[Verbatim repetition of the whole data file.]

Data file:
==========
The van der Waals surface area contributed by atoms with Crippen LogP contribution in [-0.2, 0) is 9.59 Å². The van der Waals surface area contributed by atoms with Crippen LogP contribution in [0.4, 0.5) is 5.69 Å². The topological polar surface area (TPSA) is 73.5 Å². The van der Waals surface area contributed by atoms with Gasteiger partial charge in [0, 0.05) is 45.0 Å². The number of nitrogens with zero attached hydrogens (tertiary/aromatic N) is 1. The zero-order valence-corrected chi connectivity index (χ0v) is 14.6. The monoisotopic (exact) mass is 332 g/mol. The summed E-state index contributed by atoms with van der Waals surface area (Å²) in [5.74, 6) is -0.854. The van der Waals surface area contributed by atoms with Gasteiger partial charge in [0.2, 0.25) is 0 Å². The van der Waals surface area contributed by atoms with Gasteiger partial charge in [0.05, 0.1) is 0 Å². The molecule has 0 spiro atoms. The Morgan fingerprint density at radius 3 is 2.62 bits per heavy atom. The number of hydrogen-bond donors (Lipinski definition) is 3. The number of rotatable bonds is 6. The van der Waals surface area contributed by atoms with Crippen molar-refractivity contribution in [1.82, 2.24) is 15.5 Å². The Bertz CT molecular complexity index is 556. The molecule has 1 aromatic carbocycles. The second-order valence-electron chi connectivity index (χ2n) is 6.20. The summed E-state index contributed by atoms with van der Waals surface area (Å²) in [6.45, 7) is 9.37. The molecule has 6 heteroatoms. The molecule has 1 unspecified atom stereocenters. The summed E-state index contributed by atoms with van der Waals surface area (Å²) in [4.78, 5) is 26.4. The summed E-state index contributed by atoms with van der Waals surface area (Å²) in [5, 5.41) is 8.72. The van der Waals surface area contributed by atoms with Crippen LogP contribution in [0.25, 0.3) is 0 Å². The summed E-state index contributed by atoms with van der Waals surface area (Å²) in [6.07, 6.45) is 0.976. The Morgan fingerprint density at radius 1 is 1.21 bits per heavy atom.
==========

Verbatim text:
The van der Waals surface area contributed by atoms with Crippen LogP contribution in [-0.2, 0) is 9.59 Å². The van der Waals surface area contributed by atoms with Crippen LogP contribution in [0.4, 0.5) is 5.69 Å². The topological polar surface area (TPSA) is 73.5 Å². The van der Waals surface area contributed by atoms with Gasteiger partial charge in [0, 0.05) is 45.0 Å². The number of nitrogens with zero attached hydrogens (tertiary/aromatic N) is 1. The zero-order valence-corrected chi connectivity index (χ0v) is 14.6. The monoisotopic (exact) mass is 332 g/mol. The summed E-state index contributed by atoms with van der Waals surface area (Å²) in [5.74, 6) is -0.854. The van der Waals surface area contributed by atoms with Gasteiger partial charge in [0.2, 0.25) is 0 Å². The van der Waals surface area contributed by atoms with Gasteiger partial charge in [0.05, 0.1) is 0 Å². The molecule has 0 spiro atoms. The Morgan fingerprint density at radius 3 is 2.62 bits per heavy atom. The number of hydrogen-bond donors (Lipinski definition) is 3. The number of rotatable bonds is 6. The van der Waals surface area contributed by atoms with Crippen molar-refractivity contribution in [1.82, 2.24) is 15.5 Å². The Bertz CT molecular complexity index is 556. The molecule has 1 aromatic carbocycles. The second-order valence-electron chi connectivity index (χ2n) is 6.20. The summed E-state index contributed by atoms with van der Waals surface area (Å²) in [6.45, 7) is 9.37. The molecule has 6 heteroatoms. The molecule has 1 unspecified atom stereocenters. The summed E-state index contributed by atoms with van der Waals surface area (Å²) in [4.78, 5) is 26.4. The summed E-state index contributed by atoms with van der Waals surface area (Å²) in [5, 5.41) is 8.72. The van der Waals surface area contributed by atoms with Crippen LogP contribution in [0.25, 0.3) is 0 Å². The summed E-state index contributed by atoms with van der Waals surface area (Å²) in [6.07, 6.45) is 0.976. The Morgan fingerprint density at radius 1 is 1.21 bits per heavy atom.